Beginning of the last week. I cannot believe how time has flown by. I have sincerely enjoyed this rotation. Besides the incredible learning experience, I have been really welcomed as a student. My fellow students are exceptionally friendly, and this week’s group was no different. I met the three new students from the University of Bristol. One of them even offered to bake a cake later this week when she heard that Friday is to be my last day in the UK!
The day began for me at 8am in the lairage. Today, we only had pigs, but it was a good introduction for the Bristol students and a good refresher for me. We observed the slaughter process from start to finish beginning with the ante mortem inspection and finishing with the post mortem inspection. Today, we had quite a few examples of milk spots and enzootic pneumonia but neither of those is exceptionally surprising considering that they are pigs. After examining our chosen carcasses, we presented what we found. Since it was just pigs, it was a fairly laid back, easy day.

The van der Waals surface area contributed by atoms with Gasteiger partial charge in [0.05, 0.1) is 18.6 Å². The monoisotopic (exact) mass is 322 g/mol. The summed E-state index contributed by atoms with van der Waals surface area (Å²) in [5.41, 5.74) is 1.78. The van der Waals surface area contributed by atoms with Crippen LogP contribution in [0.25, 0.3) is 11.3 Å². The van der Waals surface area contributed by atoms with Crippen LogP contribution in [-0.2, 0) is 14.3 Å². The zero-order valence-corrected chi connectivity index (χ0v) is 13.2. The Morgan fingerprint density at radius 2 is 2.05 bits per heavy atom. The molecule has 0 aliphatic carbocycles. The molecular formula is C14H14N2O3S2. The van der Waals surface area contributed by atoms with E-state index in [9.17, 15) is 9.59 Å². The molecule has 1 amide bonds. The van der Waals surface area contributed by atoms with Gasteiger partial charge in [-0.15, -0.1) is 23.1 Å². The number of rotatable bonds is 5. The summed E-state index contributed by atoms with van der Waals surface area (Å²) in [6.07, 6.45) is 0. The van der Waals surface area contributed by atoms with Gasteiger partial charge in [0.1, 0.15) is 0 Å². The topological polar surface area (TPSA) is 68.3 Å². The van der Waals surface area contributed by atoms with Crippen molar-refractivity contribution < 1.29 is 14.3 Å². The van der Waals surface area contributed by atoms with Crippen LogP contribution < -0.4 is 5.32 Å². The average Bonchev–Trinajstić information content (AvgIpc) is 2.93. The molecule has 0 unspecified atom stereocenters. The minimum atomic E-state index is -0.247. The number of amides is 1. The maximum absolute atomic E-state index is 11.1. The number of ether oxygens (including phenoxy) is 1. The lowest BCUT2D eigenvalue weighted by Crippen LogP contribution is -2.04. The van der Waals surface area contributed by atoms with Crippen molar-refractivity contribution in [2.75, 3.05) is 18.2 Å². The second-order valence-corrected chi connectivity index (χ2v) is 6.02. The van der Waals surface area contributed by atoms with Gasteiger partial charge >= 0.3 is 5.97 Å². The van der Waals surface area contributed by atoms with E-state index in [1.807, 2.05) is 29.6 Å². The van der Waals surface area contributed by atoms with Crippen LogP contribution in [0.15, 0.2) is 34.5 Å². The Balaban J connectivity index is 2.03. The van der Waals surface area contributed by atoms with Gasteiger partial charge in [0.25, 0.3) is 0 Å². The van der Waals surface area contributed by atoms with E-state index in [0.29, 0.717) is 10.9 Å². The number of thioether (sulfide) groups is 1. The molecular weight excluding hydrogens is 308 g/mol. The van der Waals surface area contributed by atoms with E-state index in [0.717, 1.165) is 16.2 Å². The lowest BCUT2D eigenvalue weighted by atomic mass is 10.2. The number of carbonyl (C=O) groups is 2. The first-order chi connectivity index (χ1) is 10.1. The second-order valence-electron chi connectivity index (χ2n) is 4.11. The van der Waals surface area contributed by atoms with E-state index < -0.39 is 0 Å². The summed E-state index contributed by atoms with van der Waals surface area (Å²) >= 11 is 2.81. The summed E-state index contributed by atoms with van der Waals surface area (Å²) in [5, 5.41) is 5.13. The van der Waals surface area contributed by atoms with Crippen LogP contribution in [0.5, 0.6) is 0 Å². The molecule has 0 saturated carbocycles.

After the Bristol students were dismissed for the day, I met with Dr. van Klink for a lecture. We spent two hours discussing risk analysis and how it relates to the processing of animals for meat purposes. I found the lecture exceptionally interesting. It was an area with which I was only vaguely familiar and that is really only through the utilization of common sense. The lecture included actual definitions of risk and hazard. Ultimately, to me, there are two important reasons to utilize risk analysis: to minimize risk in order to minimize human losses (health and life) and to minimize risk in order to maximize trade potential. Deciphering trade boundaries and observing the shipment of animal products literally all over the world is a fascinating study. It is incredible what can affect the trade potential of a nation, everything from the health status of the animals (obvious since other nations do not want to import goods that could prove dangerous to their borders) to welfare status to the inspections that are done at the processing plants. From what I learned, because of OIE, countries can trade freely with countries of equal or lesser status. This means, that if India were to achieve a similar status as the United States, the US would not be able to refuse animal goods from India just on the basis of not wanting to trade with them (reciprocal trade). However, the exchange might not be in the same product. For example, we might ship pork (net export) to China in exchange for electronics. The World Trade Organization closely monitors international trade in order to enforce fair and equal trade and to prevent one nation from flooding the markets of another.